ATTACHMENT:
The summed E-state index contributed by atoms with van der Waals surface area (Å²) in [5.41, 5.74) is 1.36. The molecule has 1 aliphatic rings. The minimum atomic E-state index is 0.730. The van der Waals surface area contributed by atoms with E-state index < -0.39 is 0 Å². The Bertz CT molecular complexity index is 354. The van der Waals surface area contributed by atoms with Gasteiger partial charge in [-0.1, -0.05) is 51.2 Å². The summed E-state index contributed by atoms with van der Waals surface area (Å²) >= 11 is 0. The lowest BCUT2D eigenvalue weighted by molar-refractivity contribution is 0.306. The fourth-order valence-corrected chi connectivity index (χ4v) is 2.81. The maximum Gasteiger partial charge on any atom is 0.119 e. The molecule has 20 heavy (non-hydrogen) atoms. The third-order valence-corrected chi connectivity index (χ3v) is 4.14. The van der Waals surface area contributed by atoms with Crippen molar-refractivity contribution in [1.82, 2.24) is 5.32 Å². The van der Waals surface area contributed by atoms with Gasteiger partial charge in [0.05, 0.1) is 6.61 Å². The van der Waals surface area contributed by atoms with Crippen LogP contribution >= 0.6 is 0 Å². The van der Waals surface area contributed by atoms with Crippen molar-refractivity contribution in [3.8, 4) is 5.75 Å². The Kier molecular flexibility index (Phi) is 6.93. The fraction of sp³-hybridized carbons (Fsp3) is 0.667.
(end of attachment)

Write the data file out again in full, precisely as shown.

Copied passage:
The summed E-state index contributed by atoms with van der Waals surface area (Å²) in [5.41, 5.74) is 1.36. The molecule has 1 aliphatic rings. The minimum atomic E-state index is 0.730. The van der Waals surface area contributed by atoms with E-state index < -0.39 is 0 Å². The Bertz CT molecular complexity index is 354. The van der Waals surface area contributed by atoms with Gasteiger partial charge in [-0.1, -0.05) is 51.2 Å². The summed E-state index contributed by atoms with van der Waals surface area (Å²) >= 11 is 0. The lowest BCUT2D eigenvalue weighted by molar-refractivity contribution is 0.306. The fourth-order valence-corrected chi connectivity index (χ4v) is 2.81. The maximum Gasteiger partial charge on any atom is 0.119 e. The molecule has 20 heavy (non-hydrogen) atoms. The third-order valence-corrected chi connectivity index (χ3v) is 4.14. The van der Waals surface area contributed by atoms with Crippen molar-refractivity contribution in [1.82, 2.24) is 5.32 Å². The van der Waals surface area contributed by atoms with Gasteiger partial charge in [0.05, 0.1) is 6.61 Å². The van der Waals surface area contributed by atoms with Crippen LogP contribution >= 0.6 is 0 Å². The van der Waals surface area contributed by atoms with Crippen molar-refractivity contribution in [3.8, 4) is 5.75 Å². The Kier molecular flexibility index (Phi) is 6.93. The fraction of sp³-hybridized carbons (Fsp3) is 0.667.